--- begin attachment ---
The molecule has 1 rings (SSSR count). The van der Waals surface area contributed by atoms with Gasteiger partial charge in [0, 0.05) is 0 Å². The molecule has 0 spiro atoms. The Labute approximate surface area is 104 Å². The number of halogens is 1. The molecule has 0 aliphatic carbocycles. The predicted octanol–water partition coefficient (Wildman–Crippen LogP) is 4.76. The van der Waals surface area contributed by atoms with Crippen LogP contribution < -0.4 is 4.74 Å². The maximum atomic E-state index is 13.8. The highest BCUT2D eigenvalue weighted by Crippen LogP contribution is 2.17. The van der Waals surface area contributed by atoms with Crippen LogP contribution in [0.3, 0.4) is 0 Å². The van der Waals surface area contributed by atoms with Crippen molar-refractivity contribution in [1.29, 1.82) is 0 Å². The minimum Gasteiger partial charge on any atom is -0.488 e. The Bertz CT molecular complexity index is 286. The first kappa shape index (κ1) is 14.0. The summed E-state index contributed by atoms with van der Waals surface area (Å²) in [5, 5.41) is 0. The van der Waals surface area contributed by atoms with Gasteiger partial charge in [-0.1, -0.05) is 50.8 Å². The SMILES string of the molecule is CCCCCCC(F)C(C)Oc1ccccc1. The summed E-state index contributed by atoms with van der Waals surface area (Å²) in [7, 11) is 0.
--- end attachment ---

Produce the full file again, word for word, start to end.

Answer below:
The molecule has 1 rings (SSSR count). The van der Waals surface area contributed by atoms with Gasteiger partial charge in [0, 0.05) is 0 Å². The molecule has 0 spiro atoms. The Labute approximate surface area is 104 Å². The number of halogens is 1. The molecule has 0 aliphatic carbocycles. The predicted octanol–water partition coefficient (Wildman–Crippen LogP) is 4.76. The van der Waals surface area contributed by atoms with Crippen LogP contribution < -0.4 is 4.74 Å². The maximum atomic E-state index is 13.8. The highest BCUT2D eigenvalue weighted by Crippen LogP contribution is 2.17. The van der Waals surface area contributed by atoms with Crippen LogP contribution in [0.3, 0.4) is 0 Å². The van der Waals surface area contributed by atoms with Crippen molar-refractivity contribution in [1.29, 1.82) is 0 Å². The minimum Gasteiger partial charge on any atom is -0.488 e. The Bertz CT molecular complexity index is 286. The first kappa shape index (κ1) is 14.0. The summed E-state index contributed by atoms with van der Waals surface area (Å²) in [5, 5.41) is 0. The van der Waals surface area contributed by atoms with Gasteiger partial charge in [-0.1, -0.05) is 50.8 Å². The SMILES string of the molecule is CCCCCCC(F)C(C)Oc1ccccc1. The summed E-state index contributed by atoms with van der Waals surface area (Å²) in [7, 11) is 0.